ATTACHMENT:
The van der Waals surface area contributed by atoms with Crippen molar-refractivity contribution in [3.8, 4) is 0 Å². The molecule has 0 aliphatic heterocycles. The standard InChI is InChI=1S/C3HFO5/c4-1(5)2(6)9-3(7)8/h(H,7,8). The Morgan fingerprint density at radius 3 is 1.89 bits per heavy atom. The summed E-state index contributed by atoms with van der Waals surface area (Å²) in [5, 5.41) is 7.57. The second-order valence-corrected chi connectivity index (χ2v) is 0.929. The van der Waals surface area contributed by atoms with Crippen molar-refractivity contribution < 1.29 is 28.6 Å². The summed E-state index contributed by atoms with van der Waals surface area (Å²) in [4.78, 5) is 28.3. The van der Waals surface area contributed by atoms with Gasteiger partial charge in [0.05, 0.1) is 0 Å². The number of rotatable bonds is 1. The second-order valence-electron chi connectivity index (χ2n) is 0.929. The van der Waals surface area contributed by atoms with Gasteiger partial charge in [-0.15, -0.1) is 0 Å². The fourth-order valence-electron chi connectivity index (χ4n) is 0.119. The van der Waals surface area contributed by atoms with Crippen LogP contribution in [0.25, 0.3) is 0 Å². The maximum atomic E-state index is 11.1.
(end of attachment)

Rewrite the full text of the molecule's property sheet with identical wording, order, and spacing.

The van der Waals surface area contributed by atoms with Crippen molar-refractivity contribution in [3.8, 4) is 0 Å². The molecule has 0 aliphatic heterocycles. The standard InChI is InChI=1S/C3HFO5/c4-1(5)2(6)9-3(7)8/h(H,7,8). The Morgan fingerprint density at radius 3 is 1.89 bits per heavy atom. The summed E-state index contributed by atoms with van der Waals surface area (Å²) in [5, 5.41) is 7.57. The second-order valence-corrected chi connectivity index (χ2v) is 0.929. The van der Waals surface area contributed by atoms with Crippen molar-refractivity contribution < 1.29 is 28.6 Å². The summed E-state index contributed by atoms with van der Waals surface area (Å²) in [4.78, 5) is 28.3. The van der Waals surface area contributed by atoms with Gasteiger partial charge in [0.05, 0.1) is 0 Å². The number of rotatable bonds is 1. The second-order valence-electron chi connectivity index (χ2n) is 0.929. The van der Waals surface area contributed by atoms with Gasteiger partial charge in [-0.15, -0.1) is 0 Å². The fourth-order valence-electron chi connectivity index (χ4n) is 0.119. The van der Waals surface area contributed by atoms with Crippen LogP contribution in [0.25, 0.3) is 0 Å². The maximum atomic E-state index is 11.1.